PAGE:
The EU GDPR (General Data Protection Regulation) is very much alive and kicking. However, despite the number of leaked records in June amounting to 145,942,680, the nation seems to be waiting with bated breath to see what will happen next. What steps will the ICO (Information Commissioner’s Office) take to ensure organisations adhere to the Regulation? What will the impact be on organisations that have already fallen short? Time will tell – and we may not have to wait long – but in the meantime, what can be done to protect your business and your customers, and reduce your chances of becoming a statistic?
As things hot up – literally (with all this sunshine!) and metaphorically – we believe the best approach is to apply your SPF (security protection factor) and get yourself and your team #BreachReady!
Since its coming into force in May, the EU-wide GDPR has led to an increase in data breach reporting, as the requirement is for organisations to notify the ICO of certain types of personal data breach within 72 hours of becoming aware of it.
However, in addition to the visibility and ‘newsworthiness’ of such breaches – especially in consumer-facing organisations such as Dixons Carphone and Fortnum & Mason – it is also acknowledged that the convenient world of interconnectedness we enjoy provides cyber criminals with more opportunities to mastermind sophisticated hacking and phishing attacks.
For this reason, knowing how to reduce the risk of a breach is only half the story. The second part is knowing what to do if you suffer a breach, especially with the 72-hour clock ticking.
What can you do to prepare?
- Understand the GDPR’s requirements, as well as how your company collects, stores and uses data. Knowing the data flow through your organisation will help you to understand the potential weak spots, and that is where you can focus your efforts.
- Ensure that your privacy notice clearly explains to your customers, suppliers and partners how and why you store their data and for what purposes.
- With human error posing one of the biggest security risks, it’s all too easy to accidentally click a link in a well-constructed phishing email. It is vital to ensure that your teams are trained appropriately, with annual refreshers to maintain awareness.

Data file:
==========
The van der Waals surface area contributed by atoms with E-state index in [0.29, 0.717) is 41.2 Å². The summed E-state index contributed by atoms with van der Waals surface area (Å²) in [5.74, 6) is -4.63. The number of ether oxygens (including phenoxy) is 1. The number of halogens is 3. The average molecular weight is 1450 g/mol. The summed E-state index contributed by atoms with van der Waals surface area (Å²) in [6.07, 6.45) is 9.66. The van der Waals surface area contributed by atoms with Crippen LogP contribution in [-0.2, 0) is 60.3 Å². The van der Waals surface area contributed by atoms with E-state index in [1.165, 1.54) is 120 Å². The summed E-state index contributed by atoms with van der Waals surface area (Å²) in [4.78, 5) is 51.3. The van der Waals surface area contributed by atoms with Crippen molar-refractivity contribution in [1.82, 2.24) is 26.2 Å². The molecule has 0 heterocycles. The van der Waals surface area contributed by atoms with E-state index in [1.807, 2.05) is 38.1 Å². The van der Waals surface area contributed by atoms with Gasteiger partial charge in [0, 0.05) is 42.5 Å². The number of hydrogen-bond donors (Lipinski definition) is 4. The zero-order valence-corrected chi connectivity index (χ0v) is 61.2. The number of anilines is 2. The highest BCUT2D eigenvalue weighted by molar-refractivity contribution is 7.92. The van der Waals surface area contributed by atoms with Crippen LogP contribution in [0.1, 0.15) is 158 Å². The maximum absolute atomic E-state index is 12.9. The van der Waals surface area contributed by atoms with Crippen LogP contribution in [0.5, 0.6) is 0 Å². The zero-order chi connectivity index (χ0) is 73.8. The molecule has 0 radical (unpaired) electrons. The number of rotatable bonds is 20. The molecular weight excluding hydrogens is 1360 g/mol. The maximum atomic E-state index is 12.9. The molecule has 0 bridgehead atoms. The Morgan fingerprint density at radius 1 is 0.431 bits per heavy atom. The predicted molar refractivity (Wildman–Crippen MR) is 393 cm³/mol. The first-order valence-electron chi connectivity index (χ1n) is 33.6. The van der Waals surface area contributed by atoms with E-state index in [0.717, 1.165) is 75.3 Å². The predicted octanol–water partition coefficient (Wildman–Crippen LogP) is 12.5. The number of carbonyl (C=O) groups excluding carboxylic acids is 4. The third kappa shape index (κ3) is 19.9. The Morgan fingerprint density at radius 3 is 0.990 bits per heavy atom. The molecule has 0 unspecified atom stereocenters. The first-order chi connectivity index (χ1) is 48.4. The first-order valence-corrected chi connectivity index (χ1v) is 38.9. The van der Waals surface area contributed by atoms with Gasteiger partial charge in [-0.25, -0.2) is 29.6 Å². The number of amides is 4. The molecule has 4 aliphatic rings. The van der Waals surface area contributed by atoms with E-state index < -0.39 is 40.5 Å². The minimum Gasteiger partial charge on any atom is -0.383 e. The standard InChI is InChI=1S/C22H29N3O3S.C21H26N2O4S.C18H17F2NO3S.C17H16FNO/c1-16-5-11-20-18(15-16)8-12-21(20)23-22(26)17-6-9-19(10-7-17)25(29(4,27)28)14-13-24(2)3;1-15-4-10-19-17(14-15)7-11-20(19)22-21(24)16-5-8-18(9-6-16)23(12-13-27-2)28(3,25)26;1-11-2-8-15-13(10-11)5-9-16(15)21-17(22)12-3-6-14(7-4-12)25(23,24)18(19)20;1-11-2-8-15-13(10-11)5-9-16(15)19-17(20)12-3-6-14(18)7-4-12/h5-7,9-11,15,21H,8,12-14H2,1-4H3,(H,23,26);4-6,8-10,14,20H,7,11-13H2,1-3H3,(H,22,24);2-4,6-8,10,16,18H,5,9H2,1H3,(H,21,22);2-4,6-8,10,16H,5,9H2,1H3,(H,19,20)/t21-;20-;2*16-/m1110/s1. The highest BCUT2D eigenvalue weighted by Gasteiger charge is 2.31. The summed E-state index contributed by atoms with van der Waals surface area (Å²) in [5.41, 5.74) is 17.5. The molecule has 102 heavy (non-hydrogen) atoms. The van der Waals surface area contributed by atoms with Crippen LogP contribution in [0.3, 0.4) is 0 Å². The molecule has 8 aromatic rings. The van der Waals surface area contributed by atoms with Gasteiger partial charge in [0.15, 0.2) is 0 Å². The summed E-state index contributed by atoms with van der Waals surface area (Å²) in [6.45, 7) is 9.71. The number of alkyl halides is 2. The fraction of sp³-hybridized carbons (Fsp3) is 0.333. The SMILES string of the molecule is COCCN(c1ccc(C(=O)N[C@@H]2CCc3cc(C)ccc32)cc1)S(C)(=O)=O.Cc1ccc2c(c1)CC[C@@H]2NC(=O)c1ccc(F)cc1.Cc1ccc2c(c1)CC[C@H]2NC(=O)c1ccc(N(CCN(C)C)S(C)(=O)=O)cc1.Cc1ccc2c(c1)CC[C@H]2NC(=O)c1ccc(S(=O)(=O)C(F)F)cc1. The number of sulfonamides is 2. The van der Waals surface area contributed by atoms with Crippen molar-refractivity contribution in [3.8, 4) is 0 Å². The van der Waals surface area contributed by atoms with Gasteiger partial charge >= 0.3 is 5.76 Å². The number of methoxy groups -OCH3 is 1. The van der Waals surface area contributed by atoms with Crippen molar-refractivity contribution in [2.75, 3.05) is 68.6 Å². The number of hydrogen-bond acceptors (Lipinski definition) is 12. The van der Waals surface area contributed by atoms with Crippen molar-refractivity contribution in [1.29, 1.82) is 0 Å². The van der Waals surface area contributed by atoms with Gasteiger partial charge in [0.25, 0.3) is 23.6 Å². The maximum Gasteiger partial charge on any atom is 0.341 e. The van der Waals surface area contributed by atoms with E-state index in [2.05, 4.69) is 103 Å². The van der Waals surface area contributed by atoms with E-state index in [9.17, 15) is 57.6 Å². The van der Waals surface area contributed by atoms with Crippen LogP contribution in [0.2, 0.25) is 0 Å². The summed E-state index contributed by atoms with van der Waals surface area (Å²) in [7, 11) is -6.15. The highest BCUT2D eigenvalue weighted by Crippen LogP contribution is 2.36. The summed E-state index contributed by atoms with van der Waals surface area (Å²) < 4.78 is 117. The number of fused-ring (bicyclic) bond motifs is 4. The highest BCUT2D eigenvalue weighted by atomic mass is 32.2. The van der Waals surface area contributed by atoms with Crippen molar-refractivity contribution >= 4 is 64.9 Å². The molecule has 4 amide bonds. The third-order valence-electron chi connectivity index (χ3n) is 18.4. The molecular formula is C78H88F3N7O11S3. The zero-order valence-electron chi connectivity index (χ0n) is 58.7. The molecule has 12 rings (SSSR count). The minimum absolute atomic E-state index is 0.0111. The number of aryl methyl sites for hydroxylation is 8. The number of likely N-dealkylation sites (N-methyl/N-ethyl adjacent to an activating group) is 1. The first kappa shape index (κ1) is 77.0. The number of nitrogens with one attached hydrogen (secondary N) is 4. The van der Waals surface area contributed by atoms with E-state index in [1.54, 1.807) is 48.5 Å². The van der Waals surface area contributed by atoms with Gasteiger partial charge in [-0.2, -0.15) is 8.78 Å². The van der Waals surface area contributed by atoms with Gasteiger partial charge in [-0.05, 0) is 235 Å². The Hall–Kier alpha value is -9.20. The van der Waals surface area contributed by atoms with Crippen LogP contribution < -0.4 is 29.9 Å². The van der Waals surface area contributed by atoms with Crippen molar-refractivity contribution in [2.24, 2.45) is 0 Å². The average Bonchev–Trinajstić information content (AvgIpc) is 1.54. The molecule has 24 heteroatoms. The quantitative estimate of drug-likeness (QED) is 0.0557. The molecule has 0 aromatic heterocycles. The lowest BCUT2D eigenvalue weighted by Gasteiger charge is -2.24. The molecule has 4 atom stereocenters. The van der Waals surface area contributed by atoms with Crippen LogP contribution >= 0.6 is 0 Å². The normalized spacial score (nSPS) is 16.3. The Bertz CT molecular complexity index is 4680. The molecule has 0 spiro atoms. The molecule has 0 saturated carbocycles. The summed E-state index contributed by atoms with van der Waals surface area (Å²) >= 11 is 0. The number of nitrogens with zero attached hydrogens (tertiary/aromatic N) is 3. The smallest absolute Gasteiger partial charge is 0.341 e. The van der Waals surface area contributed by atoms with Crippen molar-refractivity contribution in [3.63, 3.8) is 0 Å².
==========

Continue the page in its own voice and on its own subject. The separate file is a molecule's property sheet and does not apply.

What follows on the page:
As well as helping to reduce risk, undertaking these steps will help you understand your state of readiness to respond to an incident. It is important to shift your thinking – data protection and cyber security are no longer ‘just’ IT issues. They are business issues that can derail an organisation, through both reputational damage and fines.
What can you do if you suffer a data breach?
If, or when, you suffer a personal data breach, and if that breach could pose a risk to people’s rights or freedoms, you must notify the ICO within 72 hours, and include:
- As much detail as possible about what happened, what went wrong and how it happened.
- An assessment of the data affected, including the categories of personal data and the number of records concerned.
- A description of the possible impact on data subjects.
- A report of staff training. Specifically, had the staff member involved in the breach received data protection training in the past two years?
- A description of the actions you have taken or propose to take.
- A report of any oversights by the DPO (data protection officer), or the senior person responsible for data protection in your organisation.
This level of reporting, within the timeframe, will be easier to create if, as an organisation, you are GDPR compliant.
However, if you aren’t yet able to claim GDPR compliance (and only 20% of organisations believe they are GDPR compliant), now is the time to start getting #BreachReady!
Visit our data breach reporting page to understand more about what you need to do. If you still have any questions, contact our team for friendly, expert advice.